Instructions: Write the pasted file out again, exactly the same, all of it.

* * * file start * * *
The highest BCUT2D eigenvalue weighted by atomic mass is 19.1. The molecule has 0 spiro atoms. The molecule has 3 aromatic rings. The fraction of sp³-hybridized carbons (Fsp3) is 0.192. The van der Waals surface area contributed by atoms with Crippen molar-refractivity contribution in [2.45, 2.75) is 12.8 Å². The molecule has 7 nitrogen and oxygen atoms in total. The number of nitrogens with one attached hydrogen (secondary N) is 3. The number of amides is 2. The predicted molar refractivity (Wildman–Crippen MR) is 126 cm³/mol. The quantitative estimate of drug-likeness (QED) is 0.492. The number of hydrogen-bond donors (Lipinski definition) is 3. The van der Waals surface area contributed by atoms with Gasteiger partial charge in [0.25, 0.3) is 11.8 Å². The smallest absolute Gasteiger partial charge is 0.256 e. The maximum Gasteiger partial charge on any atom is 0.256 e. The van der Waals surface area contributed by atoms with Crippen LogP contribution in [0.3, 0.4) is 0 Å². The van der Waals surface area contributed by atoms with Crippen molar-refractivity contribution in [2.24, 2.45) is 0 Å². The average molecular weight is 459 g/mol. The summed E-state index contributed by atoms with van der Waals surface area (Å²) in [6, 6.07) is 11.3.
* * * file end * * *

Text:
The highest BCUT2D eigenvalue weighted by atomic mass is 19.1. The molecule has 0 spiro atoms. The molecule has 3 aromatic rings. The fraction of sp³-hybridized carbons (Fsp3) is 0.192. The van der Waals surface area contributed by atoms with Crippen molar-refractivity contribution in [2.45, 2.75) is 12.8 Å². The molecule has 7 nitrogen and oxygen atoms in total. The number of nitrogens with one attached hydrogen (secondary N) is 3. The number of amides is 2. The predicted molar refractivity (Wildman–Crippen MR) is 126 cm³/mol. The quantitative estimate of drug-likeness (QED) is 0.492. The number of hydrogen-bond donors (Lipinski definition) is 3. The van der Waals surface area contributed by atoms with Gasteiger partial charge in [0.25, 0.3) is 11.8 Å². The smallest absolute Gasteiger partial charge is 0.256 e. The maximum Gasteiger partial charge on any atom is 0.256 e. The van der Waals surface area contributed by atoms with Crippen LogP contribution in [0.3, 0.4) is 0 Å². The van der Waals surface area contributed by atoms with Crippen molar-refractivity contribution in [2.24, 2.45) is 0 Å². The average molecular weight is 459 g/mol. The summed E-state index contributed by atoms with van der Waals surface area (Å²) in [6, 6.07) is 11.3.